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I've read a lot of stuff about VS2010 being much more performant than VS2008. When I've finally installed it, I found that it, in fact, is much slower (save for the Add References dialog).

For instance, Silverlight projects take twice as long to load, the startup of the IDE itself is much slower, etc...

Am I missing something here or is it like this for everyone?

Specs: WinXP-32bit, 3.5GB RAM, 7200RPM drive, NVIDIA QUadro NVS 285 128MB, Cure2Duo E4400 @ 2GHz, PAE enabled.

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Only 128 MB of VRAM? Quadros aren't exactly optimized for desktop work either, I understand they have great OpenGL drivers which is important for CAD, but VS2010 uses the Microsoft stack (Direct2D actually, but it depends on driver Direct3D acceleration), not OpenGL. Also, I don't think Direct2D benefits from ANY hardware acceleration on XP. Can you give it a try with Win7? – Ben Voigt Jun 12 '10 at 1:06
Ben: You're not seriously suggesting that displaying the text and rectangles on the UI is what's slowing down VS, are you? – Gabe Jun 12 '10 at 1:34
@Gabe: I agree with Ben. From experience, Visual Studio doesn't like video cards with low amounts of ram. And with the UI engine change, VS2010 wants at least a mid-range card. When 2005 shipped we had issues with just viewing the design surface on some html pages. After adding a $50 card with a decent amount of ram VS2005 became much more responsive. Pages that took 60+ seconds to display started showing up immediately. – NotMe Jun 12 '10 at 2:04
I'm not saying that a better video card won't help, but it sure won't make Silverlight projects load faster. – Gabe Jun 12 '10 at 2:29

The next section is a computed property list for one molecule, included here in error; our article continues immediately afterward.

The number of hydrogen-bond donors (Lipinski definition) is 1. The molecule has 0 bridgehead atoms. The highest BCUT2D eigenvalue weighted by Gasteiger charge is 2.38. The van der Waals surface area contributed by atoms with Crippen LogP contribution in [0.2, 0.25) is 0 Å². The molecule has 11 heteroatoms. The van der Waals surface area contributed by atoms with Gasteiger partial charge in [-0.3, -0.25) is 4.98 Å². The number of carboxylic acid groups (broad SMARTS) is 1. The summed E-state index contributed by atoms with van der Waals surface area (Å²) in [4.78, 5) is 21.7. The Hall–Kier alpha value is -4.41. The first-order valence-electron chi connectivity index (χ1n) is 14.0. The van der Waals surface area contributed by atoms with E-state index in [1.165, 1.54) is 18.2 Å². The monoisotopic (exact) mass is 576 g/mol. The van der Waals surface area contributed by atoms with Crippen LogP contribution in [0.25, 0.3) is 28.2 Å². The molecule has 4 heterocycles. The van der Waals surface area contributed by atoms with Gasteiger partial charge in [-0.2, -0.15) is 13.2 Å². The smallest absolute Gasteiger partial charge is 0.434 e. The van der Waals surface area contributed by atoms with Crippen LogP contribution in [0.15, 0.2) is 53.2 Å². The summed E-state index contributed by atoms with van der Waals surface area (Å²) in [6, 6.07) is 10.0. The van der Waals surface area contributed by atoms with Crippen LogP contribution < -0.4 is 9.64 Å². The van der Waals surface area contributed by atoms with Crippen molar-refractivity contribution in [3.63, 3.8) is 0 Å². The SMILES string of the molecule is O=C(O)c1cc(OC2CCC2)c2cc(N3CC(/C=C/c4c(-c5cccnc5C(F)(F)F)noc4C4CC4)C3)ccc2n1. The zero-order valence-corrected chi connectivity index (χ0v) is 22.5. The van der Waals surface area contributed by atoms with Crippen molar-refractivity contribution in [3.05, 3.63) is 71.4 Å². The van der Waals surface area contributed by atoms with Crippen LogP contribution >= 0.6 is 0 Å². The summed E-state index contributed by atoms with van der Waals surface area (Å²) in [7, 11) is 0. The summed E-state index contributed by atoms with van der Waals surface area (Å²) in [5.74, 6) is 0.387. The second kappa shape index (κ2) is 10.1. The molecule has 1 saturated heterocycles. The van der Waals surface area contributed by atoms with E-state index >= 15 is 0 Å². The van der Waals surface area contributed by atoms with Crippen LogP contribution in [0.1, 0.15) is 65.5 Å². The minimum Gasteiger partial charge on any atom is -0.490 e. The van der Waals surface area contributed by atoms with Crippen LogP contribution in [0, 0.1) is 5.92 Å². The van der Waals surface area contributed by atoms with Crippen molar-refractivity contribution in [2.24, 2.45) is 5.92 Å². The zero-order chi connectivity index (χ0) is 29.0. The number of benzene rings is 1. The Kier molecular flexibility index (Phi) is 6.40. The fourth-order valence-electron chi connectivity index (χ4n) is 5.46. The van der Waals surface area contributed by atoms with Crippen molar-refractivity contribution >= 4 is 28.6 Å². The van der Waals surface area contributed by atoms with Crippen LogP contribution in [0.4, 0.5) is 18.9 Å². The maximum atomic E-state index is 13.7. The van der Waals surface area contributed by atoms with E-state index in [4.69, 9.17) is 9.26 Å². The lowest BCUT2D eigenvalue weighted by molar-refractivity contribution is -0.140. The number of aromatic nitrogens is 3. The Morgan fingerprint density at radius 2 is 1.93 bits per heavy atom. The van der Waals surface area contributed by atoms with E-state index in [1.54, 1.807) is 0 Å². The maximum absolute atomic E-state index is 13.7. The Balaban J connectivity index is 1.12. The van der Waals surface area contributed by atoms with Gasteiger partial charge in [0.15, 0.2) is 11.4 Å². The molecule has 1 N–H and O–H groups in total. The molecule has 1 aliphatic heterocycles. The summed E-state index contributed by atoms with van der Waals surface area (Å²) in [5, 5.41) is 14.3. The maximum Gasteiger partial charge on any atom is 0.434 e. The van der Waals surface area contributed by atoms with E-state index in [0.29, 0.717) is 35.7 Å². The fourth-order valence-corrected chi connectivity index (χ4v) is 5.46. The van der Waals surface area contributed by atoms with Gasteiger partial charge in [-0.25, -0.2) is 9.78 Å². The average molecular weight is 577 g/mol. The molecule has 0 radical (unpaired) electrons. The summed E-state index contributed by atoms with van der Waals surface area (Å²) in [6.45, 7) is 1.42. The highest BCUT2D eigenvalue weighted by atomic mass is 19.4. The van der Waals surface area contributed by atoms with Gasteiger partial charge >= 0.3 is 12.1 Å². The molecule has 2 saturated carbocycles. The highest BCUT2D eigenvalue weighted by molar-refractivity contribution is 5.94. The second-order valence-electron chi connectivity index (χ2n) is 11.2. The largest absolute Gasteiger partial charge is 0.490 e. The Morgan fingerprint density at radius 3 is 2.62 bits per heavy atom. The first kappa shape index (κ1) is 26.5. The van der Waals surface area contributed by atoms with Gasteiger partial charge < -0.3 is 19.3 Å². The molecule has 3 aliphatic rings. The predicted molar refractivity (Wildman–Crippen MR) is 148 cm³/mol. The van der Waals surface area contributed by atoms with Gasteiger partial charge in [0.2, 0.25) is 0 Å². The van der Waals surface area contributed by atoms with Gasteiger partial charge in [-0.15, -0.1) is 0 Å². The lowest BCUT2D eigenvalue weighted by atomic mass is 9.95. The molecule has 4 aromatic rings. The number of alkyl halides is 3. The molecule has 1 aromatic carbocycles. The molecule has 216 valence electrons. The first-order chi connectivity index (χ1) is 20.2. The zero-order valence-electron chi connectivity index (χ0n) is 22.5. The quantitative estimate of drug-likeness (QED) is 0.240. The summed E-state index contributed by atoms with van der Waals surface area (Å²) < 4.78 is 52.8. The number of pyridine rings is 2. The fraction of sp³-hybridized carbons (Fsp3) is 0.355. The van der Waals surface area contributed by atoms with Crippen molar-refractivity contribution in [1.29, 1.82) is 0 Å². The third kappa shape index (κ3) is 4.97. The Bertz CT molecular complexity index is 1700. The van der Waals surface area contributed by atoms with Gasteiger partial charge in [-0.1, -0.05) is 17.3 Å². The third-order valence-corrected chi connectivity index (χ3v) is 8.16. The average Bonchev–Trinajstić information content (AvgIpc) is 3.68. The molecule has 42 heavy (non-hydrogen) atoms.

@Gabe: Silverlight is hardware accelerated. Of course a better video card would improve performance of not just the silverlight application but especially the ability to develop that application. – NotMe Jun 13 '10 at 18:18

10 Answers 10

up vote 1 down vote accepted

yeah, I've found it sluggish for a number of things, vs2008 seems snappier except for the add references :)

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Try disabling, the hardware acceleration for WPF and let WPF render on software. This setting has helped me to load VS with my project almost 200% faster even after machine boot. This also helped me to get rid of the Splash screen at the beginning of VS 2010 start.

Go to Tools | Options, then select Environment | General. Then uncheck "Automatically adjust visual experience..." and "Use hardware graphics acceleration..."

enter image description here One more tip. Try forcing the garbage collection for the IDE by using Ctrl+Alt+Shift+F12. I have found this to be helpful....

This will be very helpful if you are flipping between lot of projects and also if you have lot of IDE's open for different projects.

And lastly if you have any extensions, try disabling the ones that are not used all times. Disabling codemaid helped me save a lot of time while typing and switching between code pages.

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This worked for me too. – 5arx Aug 2 '11 at 12:25

Possibly the Windows Automation API 3.0 can help some people:

Visual Studio 2010 runs faster when the Windows Automation API 3.0 is installed


Windows Automation API 3.0 is included in Windows 7 and in Windows Server 2008 R2 --

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It's installed. Don't think this is the issue. – AngryHacker Jun 11 '10 at 22:38
No windows 7 support??? – Oren A Jan 26 '11 at 8:50
Updated answer with this info: Windows Automation API 3.0 is included in Windows 7 and in Windows Server 2008 R2 -- – John K Jan 26 '11 at 16:08

"Did you just get a new computer without telling me.."

NO - I just deleted my breakpoints!

Over the course of a year you may accumulate hundreds of break points. Considering it just took me several minutes to delete all the breakpoints I had I think there's a link with performance!

Just go Debug > Delete all breakpoints

It literally took nearly 10 minutes just to DELETE the breakpoints! Significantly faster now, for compiling, scrolling and F12-ing.

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Seems microsoft visual studio goes wrong. everything in visual studio is slow. – pylover Dec 31 '11 at 7:01

I find VS 2010 much more performant - and I have zero issues with my (5200 RPM) harddrive (VS 2008 would often stall when performaning massive R# refactorings (global renaming etc.)).